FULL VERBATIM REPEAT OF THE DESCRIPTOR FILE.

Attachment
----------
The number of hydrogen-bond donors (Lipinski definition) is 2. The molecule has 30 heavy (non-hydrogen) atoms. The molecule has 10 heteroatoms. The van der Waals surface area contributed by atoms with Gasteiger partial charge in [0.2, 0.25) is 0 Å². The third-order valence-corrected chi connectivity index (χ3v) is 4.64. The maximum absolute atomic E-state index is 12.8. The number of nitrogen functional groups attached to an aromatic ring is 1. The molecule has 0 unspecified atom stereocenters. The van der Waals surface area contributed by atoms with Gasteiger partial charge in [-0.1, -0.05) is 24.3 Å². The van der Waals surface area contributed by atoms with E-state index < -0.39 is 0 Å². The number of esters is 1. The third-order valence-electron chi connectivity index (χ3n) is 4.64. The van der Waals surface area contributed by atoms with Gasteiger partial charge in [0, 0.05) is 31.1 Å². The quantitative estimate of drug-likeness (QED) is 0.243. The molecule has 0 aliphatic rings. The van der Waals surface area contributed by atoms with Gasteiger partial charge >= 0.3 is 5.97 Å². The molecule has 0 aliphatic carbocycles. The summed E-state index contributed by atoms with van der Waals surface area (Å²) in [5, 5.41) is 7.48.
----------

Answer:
The number of hydrogen-bond donors (Lipinski definition) is 2. The molecule has 30 heavy (non-hydrogen) atoms. The molecule has 10 heteroatoms. The van der Waals surface area contributed by atoms with Gasteiger partial charge in [0.2, 0.25) is 0 Å². The third-order valence-corrected chi connectivity index (χ3v) is 4.64. The maximum absolute atomic E-state index is 12.8. The number of nitrogen functional groups attached to an aromatic ring is 1. The molecule has 0 unspecified atom stereocenters. The van der Waals surface area contributed by atoms with Gasteiger partial charge in [-0.1, -0.05) is 24.3 Å². The van der Waals surface area contributed by atoms with E-state index < -0.39 is 0 Å². The number of esters is 1. The third-order valence-electron chi connectivity index (χ3n) is 4.64. The van der Waals surface area contributed by atoms with Gasteiger partial charge in [0, 0.05) is 31.1 Å². The quantitative estimate of drug-likeness (QED) is 0.243. The molecule has 0 aliphatic rings. The van der Waals surface area contributed by atoms with Gasteiger partial charge >= 0.3 is 5.97 Å². The molecule has 0 aliphatic carbocycles. The summed E-state index contributed by atoms with van der Waals surface area (Å²) in [5, 5.41) is 7.48.